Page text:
For centuries philosophy has questioned the concept of the

As for the word curved he explains that

**universe**. As regards the form, the**Pythagoreans**conceived the universe as a sphere. This view was later taken by**Copernicus**and**Kepler**in 1500. Just Kepler was convinced that the scheme of the universe could be expressed in numerical and geometric relationships. But**Albert Einstein**'s theory is more revolutionary in this field, since he states that*the universe is finite and curved.*As for the word curved he explains that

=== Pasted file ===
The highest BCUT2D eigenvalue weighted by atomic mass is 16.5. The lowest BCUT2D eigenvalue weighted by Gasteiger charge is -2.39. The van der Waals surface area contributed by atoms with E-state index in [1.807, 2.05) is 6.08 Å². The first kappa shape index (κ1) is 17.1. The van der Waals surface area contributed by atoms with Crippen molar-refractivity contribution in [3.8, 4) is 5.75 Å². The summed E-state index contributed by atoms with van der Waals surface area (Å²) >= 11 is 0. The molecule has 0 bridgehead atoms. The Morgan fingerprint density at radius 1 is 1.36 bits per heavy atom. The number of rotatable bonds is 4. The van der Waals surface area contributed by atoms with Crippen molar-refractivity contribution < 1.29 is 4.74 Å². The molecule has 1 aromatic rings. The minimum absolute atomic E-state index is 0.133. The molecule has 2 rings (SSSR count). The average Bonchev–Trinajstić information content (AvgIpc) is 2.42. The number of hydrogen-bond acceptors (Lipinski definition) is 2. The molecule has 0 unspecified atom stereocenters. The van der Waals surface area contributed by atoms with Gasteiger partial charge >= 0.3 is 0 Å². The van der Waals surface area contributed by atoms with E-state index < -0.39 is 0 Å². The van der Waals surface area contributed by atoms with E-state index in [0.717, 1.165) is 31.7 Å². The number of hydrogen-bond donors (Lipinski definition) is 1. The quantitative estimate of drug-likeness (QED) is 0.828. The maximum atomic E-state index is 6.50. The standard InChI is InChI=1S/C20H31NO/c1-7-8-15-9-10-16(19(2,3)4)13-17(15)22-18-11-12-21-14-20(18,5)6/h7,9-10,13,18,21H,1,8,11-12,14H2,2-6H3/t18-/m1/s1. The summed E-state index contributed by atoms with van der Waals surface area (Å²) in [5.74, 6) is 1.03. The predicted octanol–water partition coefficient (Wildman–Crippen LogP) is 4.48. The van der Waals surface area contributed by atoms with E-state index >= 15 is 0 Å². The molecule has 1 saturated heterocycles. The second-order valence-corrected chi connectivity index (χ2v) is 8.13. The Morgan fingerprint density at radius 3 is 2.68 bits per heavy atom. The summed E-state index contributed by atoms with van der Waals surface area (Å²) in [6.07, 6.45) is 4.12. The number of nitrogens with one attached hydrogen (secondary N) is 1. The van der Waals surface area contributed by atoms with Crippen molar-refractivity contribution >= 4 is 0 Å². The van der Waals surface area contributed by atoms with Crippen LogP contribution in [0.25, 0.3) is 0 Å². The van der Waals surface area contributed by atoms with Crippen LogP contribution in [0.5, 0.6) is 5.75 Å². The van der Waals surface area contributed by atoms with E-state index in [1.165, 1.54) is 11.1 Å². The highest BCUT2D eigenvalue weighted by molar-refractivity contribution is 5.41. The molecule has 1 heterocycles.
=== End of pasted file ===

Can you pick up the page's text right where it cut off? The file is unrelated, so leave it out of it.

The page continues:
*"A person from the exceptional view, looking straight ahead, should be able to see your neck."*Suppose that we are all men in one dimension and to live in a universe in a single dimension. Each of us, in this case, it would be only a dash. Our universe, then, would simply be a straight line? No, because the universe is not a straight line but a circle. If one of us would walk all would return to the starting point. The universe, therefore, is not infinite, but finite, and it is finished because it is curved. The space, therefore, is curved by the presence of mass. The curvature of the universe depends on its average expansion rate and the average density of matter it contains. According to this theory, the curvature of the universe is completely determined by its matter-energy content and determines the fate of the cosmos. The*General Theory of Relativity*of Albert Einstein (1916) has, therefore, represented a major turning point, but the most progress in understanding the general structure of the universe and its evolution have occurred in the last two decades of the last century, thanks to new knowledge about the intimate structure of matter. These discoveries allowed a philosophical (but also scientific) description of universe.
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